A Pappy Birthday Indeed

Last Saturday night my brother and I held a surprise 80th birthday party for our father in Fort Lauderdale, Fla. This meant there were about 40 people present who had firsthand recollections of the Great Depression, the Second World War, and television before the writers’ strike. They shared with me moving stories of what it was like when a person could turn on the television and there would be more to watch than “America’s Hungriest Super Model.”
We held the gala at the country club where my father plays golf, and so when he arrived at the club around 6 o’clock for what he thought was going to be a light dinner before bridge, all of his family and friends were lined up on the carpeted stairs like it was the very end of the movie, “Titanic,” and Rose is being reunited with Jack. I am happy to report that the surprise did not, as one of his poker buddies warned me might happen, kill him. “You wait,” this fellow said warily as we waited for the guest of honor to arrive, “Tomorrow you’re going to be sitting beside your dad in the hospital.” I reassured him that my brother and I knew what we were doing: Two days earlier our father’s pacemaker had been checked out by his cardiologist.
What I found especially impressive was that more than three dozen of my dad’s friends and neighbors managed to keep the surprise party a complete secret for nearly three months — and these are people who my father sees all the time and who don’t have a lot to talk about other than doctor’s appointments and medical procedures. (And just for the record, there is no medical procedure they do not talk about. No orifice is sacred when you hit 80.)
Actually, one of the things that I love about my dad’s friends is that most of them are pretty astonishing raconteurs; most of them are very funny and very wise. The theme of the party was “Handicap: 80,” which really might be my dad’s golf handicap someday. But that was, in some ways, exactly the point. It would take more than an 80 handicap to keep my dad and his friends off the golf course. The point, in my dad’s case, isn’t precisely the score — though he is competitive and wants to play well. The point is simply to be out on the links three days a week.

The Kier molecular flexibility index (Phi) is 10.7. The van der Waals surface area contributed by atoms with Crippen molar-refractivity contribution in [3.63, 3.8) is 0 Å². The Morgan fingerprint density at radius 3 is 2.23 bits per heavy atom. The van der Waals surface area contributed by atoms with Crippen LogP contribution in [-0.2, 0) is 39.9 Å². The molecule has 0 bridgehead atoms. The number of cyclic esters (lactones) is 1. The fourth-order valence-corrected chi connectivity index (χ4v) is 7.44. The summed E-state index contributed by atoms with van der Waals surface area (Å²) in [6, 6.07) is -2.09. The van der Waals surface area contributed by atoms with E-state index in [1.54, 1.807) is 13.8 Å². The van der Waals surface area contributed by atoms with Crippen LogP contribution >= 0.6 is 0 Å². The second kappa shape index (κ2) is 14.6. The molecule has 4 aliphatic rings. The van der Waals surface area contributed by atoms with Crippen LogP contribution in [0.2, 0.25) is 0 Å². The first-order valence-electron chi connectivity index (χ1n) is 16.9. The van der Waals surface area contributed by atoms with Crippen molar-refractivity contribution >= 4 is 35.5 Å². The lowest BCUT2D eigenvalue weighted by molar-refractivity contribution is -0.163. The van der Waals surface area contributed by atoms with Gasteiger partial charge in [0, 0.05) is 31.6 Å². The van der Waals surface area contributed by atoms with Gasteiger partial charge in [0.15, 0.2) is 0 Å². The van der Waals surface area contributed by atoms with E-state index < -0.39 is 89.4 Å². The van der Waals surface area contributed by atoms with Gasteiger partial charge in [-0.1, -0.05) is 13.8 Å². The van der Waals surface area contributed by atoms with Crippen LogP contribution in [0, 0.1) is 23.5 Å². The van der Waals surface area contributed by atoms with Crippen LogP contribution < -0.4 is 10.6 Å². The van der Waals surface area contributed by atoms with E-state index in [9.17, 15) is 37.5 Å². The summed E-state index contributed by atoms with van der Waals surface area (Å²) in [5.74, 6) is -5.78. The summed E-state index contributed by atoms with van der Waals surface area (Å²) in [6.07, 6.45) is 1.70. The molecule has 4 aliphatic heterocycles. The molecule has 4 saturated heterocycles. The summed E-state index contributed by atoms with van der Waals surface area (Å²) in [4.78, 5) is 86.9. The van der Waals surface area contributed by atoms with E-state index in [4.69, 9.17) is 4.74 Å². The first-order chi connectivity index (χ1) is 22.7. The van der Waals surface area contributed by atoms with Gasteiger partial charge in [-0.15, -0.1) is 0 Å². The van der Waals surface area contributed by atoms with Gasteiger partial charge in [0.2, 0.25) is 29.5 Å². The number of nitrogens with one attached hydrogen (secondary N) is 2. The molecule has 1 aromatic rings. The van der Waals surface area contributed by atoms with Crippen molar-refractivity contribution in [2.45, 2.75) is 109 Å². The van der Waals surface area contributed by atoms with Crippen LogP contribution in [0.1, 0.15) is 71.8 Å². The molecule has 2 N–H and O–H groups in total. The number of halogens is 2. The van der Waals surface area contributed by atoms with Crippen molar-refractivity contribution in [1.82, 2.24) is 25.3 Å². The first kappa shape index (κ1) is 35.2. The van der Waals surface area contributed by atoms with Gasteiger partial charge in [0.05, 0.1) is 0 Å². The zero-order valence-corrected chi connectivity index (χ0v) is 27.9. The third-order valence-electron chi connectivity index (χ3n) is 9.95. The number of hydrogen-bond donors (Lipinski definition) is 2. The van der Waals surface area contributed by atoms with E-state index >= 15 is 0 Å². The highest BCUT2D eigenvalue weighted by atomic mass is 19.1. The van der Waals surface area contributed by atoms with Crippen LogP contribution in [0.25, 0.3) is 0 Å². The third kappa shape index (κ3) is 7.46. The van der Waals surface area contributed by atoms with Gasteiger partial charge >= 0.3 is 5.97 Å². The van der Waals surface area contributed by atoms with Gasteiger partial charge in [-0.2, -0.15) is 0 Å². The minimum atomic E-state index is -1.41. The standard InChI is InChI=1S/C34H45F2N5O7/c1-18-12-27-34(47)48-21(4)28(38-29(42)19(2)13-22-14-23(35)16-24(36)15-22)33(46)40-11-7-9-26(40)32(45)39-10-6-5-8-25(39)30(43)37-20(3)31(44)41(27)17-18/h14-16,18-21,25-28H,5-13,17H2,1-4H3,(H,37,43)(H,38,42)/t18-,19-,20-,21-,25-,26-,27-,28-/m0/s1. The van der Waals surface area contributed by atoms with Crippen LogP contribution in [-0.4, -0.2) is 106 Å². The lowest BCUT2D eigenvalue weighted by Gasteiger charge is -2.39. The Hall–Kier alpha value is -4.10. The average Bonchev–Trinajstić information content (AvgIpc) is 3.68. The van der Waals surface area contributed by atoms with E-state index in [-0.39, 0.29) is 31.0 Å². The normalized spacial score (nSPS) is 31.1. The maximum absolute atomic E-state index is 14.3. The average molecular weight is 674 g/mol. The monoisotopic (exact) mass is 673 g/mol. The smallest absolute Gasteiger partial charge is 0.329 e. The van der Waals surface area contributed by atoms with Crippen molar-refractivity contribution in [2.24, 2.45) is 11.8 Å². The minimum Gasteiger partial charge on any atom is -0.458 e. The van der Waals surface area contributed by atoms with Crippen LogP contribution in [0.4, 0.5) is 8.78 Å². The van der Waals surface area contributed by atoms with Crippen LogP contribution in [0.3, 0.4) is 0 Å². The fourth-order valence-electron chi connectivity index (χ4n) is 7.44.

As someone much wiser than I once said, “People do not stop playing because they grow old. People grow old because they stop playing.”
And so the day after my dad’s party, my brother and my nephew and I went to play golf with him. I have never played golf. When I was a teenager, I caddied. And whenever I visit my father, we go to the driving range and hit a few buckets of balls. But until last Sunday I had never played an official round. Well, the golf was at least as much fun as the party, especially since I discovered that I can use a three-wood to launch a golf ball like a mortar over four-story condominiums into parking lots. It was awesome, and by the fifth hole, I wasn’t even bothering to aim down the fairway because it didn’t matter: The golf ball was going to find pavement. I could have used a putter and the ball would have wound up bouncing off somebody’s car.
But I did appreciate the game — and I loved driving the golf cart. I would have loved driving it even more if my dad had let me try to pull some 360s in the sand traps, but apparently that’s not done. Still, I could tell that I had made my dad very happy by playing golf with him, though for reasons I can’t completely understand he wanted us to go to the driving range the next day instead of returning to the golf course.
I think next year we’ll have to do this again: Party, golf, the whole deal. If I spend a little more time on my short game, I might be able to get my handicap to match my dad’s age.
In the meantime, happy birthday, Dad!
(This column originally ran in the Burlington Free Press on January 27, 2008.)

Chris Bohjalian

Chris Bohjalian is the author of nineteen books, including his forthcoming novel, The Sleepwalker. His other novels include the New York Times bestsellers Midwives, The Sandcastle Girls, The Guest Room, and The Double Bind.

2 thoughts on “A Pappy Birthday Indeed

  1. Neil says:

    No orifice is sacred when you hit 80.
    You can say, I can take it: Sphigmoidoscopy.
    All the best to you and your dad.

  2. BirthdaySuprise! says:

    Wow, you Dad is very blessed to have so many friends around who are still pretty healthy, at his age (among his many other blessings, such as a warm family, with two wonderful sons who surprised him with a great Birthday)! I hope if I live to be 80, these blessings will also be there for me; but I kind of doubt it. I don’t like golf too much.;)

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